Restoring a Broken Saxophone Key

An overhaul is more than just replacing the pads…

Recently I took in an ailing Selmer Mark VI tenor for an overhaul. One of the steps during disassembly is to fit the keys tightly to the posts. The keys and posts wear down over years of use, so we correct this by swedging the hinge tubes and countersinking the posts.

During this step, I discovered a major problem that required attention. The front F bridge (the key that connects the front F key to the high F key) was broken at the small end of the hinge tube. While both pieces were there, the broken end was too short and misshapen. Due to this damage, it would have been difficult to solder the pieces in a manner that would last, and no amount of swedging was going to make the key fit properly.

In some cases, a new key can be obtained and used in place of the broken one. But this is hard to find for a fifty-year-old Mark VI. While I could probably get a key for a current Selmer model and coerce it to fit, the original condition and value of the horn would then be in jeopardy.

The best solution was to make a new part to replace the broken hinge tube section. So I took a piece of brass, chucked it in the lathe, and machined a part that would match the outer diameter of the existing key. Then I machined one end to have a narrower diameter, to fit inside the key as a pilot. This step makes alignment, soldering, and drilling easier and more accurate.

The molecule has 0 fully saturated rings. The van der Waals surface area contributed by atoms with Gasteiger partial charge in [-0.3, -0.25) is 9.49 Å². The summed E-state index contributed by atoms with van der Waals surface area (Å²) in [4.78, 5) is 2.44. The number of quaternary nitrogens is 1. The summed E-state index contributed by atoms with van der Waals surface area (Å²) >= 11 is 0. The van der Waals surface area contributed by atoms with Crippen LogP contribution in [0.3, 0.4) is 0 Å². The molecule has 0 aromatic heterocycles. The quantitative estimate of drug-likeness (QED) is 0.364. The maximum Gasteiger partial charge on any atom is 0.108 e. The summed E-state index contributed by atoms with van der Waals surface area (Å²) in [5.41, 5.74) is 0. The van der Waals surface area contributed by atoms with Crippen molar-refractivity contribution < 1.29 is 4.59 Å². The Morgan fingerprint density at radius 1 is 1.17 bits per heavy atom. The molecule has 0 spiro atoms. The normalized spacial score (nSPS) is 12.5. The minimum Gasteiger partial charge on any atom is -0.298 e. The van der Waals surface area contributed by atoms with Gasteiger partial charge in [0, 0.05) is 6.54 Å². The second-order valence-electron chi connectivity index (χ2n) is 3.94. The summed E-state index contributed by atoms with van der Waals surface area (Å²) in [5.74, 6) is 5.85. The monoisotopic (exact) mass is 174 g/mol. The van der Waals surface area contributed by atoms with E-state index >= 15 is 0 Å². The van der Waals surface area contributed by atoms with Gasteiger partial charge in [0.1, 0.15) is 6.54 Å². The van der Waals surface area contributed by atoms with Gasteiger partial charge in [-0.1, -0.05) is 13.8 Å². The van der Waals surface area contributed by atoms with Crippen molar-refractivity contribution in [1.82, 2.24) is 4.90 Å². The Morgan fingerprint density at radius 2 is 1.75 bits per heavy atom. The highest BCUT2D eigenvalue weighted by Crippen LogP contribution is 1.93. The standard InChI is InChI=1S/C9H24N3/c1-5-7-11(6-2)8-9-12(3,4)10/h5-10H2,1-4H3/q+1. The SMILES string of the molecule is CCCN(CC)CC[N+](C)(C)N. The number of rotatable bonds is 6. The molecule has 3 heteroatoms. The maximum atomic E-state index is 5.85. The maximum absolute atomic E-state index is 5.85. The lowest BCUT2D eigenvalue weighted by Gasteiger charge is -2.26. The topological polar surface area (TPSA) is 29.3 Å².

After the drilling was completed, I fitted the key to the posts using a variety of specialized hand tools. When making a new part, it’s always a good idea to keep it a little bit long so it can be fitted exactly. Removing material is much easier than putting it back. After fitting, I polished the new part of the key to remove any soldering residue. The key was left unlacquered because the other keys on the horn had little to no lacquer. Before long, the new part will oxidize and match the existing patina, resulting in a repair that should be nearly impossible to detect.

When you make the commitment to have your irreplaceable vintage sax overhauled, be sure that your tech won’t just throw in new pads. Most of the really important steps of the overhaul take place before the padding and regulating, and if done properly, result in a sax that is easy for the tech to set up and will stay in excellent adjustment for many years.

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